Saturday Night Camp Out

Family bed pillow fight

Every Saturday night, my family fills our living room with every couch cushion in the house, wall to wall, and we camp out. We always fall asleep watching a movie we intend to see to the end, though we always fall asleep, and we always wake up and have breakfast back on the big bed. It’s scheduled magic.

I’m back to reading The Creative Family: How to Encourage Imagination and Nurture Family Connections, from the Baby by Nature store.

In her chapter on “Everyday Rituals,” Amanda Blake Soule makes the point that finding time for our creativity and family closeness is often an obstacle. She suggests making appointments and planning for those activities that nurture us.

One of the family rituals she suggests is meeting in bed at the beginning of the day, crayons and paper in hand, to come up with a prioritized list of the day’s activities.

In my family, we start our meeting early.

Once we fit every cushion in the house together around the furniture, like a giant puzzle, we cover it all with a sheet and a king-sized comforter. It looks remarkably like the set up when my children build a fort. We sit on top of and around one another, piled like puppies (including the puppy), have a snack, and watch a movie. Sidney Poitier and Cary Grant are household names; my children know the difference between Katharine Hepburn and Audrey Hepburn. We watch the same movies over and over, and we talk and sing along. Then, we fall asleep.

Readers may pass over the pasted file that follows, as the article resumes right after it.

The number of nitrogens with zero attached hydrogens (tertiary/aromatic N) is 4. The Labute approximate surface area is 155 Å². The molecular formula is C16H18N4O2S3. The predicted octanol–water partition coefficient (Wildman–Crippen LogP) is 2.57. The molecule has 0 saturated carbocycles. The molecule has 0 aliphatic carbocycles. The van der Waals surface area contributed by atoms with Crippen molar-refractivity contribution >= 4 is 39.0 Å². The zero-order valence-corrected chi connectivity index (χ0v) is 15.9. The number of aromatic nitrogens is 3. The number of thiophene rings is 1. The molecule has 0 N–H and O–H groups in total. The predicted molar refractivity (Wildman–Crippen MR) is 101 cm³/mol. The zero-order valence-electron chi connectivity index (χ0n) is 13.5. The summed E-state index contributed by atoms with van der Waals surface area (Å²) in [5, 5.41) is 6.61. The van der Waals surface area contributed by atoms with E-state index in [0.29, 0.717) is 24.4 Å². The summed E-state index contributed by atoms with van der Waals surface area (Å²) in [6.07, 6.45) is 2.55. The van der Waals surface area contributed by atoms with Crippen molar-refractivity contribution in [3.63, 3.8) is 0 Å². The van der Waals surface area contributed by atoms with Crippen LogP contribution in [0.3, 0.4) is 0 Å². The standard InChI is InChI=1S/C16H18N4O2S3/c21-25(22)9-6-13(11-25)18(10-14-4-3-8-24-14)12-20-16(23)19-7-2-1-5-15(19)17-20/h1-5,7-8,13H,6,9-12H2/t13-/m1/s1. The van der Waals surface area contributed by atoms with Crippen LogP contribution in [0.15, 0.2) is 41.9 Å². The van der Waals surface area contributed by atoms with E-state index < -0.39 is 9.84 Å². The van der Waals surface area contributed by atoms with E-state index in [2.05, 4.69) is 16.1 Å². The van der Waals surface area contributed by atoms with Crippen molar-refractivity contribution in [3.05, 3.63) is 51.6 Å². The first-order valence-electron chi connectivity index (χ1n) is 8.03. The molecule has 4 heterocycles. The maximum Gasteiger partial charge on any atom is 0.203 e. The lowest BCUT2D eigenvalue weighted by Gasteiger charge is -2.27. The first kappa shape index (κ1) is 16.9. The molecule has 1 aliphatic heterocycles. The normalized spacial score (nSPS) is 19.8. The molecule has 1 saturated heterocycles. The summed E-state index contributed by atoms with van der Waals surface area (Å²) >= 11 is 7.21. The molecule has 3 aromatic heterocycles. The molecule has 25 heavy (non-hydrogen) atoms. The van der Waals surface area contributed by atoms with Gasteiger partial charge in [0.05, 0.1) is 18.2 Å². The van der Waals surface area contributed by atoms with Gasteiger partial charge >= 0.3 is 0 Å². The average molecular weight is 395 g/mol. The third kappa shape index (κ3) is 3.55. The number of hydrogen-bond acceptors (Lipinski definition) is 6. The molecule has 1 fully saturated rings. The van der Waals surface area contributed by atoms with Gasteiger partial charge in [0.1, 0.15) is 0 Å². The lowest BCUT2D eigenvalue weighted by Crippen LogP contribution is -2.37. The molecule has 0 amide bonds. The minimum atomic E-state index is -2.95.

It’s completely predictable, and we love this time together. We protect it. We turn down invitations for Saturdays.

Until a few years ago, we all slept in a king-sized bed together. Some of my dearest memories of my children as toddlers are falling asleep between them, listening to them sleep, holding them both in my arms. When we moved, we didn’t have a bedroom big enough for our family bed, so we just have an open invitation to children. But, that doesn’t happen often.

Now, the Saturday night camp out gives us that close time to look forward to every week.

I appreciate the reminder from The Creative Family that we need to schedule that family time before busy tasks. Those family rituals that keep us close are a higher priority than grouting the kitchen or sweeping up stray leaves, though we have those fun chores scheduled this weekend as well.

“In dwelling, live close to the ground. In thinking, keep to the simple. In conflict, be fair and generous. In governing, don’t try to control. In work, do what you enjoy. In family life, be completely present.” ~Tao Te Ching, quoted in “Everyday Rituals,” The Creative Family

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